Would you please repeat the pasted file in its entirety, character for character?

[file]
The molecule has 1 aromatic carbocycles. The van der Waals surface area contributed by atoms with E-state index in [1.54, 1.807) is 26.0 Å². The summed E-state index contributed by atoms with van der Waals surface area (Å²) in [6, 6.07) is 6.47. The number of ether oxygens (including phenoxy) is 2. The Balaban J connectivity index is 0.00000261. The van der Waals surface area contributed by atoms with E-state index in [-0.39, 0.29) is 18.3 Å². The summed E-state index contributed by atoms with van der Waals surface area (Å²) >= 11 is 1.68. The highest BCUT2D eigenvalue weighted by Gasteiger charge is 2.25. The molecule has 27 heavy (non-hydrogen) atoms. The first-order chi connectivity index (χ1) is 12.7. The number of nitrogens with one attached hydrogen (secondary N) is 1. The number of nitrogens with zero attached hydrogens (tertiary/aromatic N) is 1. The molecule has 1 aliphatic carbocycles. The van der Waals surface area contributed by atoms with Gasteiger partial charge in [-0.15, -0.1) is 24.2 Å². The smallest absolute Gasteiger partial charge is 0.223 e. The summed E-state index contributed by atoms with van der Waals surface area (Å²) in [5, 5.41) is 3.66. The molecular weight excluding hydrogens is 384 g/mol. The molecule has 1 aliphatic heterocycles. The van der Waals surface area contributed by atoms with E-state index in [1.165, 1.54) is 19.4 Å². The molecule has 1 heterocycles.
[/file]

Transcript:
The molecule has 1 aromatic carbocycles. The van der Waals surface area contributed by atoms with E-state index in [1.54, 1.807) is 26.0 Å². The summed E-state index contributed by atoms with van der Waals surface area (Å²) in [6, 6.07) is 6.47. The number of ether oxygens (including phenoxy) is 2. The Balaban J connectivity index is 0.00000261. The van der Waals surface area contributed by atoms with E-state index in [-0.39, 0.29) is 18.3 Å². The summed E-state index contributed by atoms with van der Waals surface area (Å²) >= 11 is 1.68. The highest BCUT2D eigenvalue weighted by Gasteiger charge is 2.25. The molecule has 27 heavy (non-hydrogen) atoms. The first-order chi connectivity index (χ1) is 12.7. The number of nitrogens with one attached hydrogen (secondary N) is 1. The number of nitrogens with zero attached hydrogens (tertiary/aromatic N) is 1. The molecule has 1 aliphatic carbocycles. The van der Waals surface area contributed by atoms with Gasteiger partial charge in [-0.15, -0.1) is 24.2 Å². The smallest absolute Gasteiger partial charge is 0.223 e. The summed E-state index contributed by atoms with van der Waals surface area (Å²) in [5, 5.41) is 3.66. The molecular weight excluding hydrogens is 384 g/mol. The molecule has 1 aliphatic heterocycles. The van der Waals surface area contributed by atoms with E-state index in [1.165, 1.54) is 19.4 Å². The molecule has 1 heterocycles.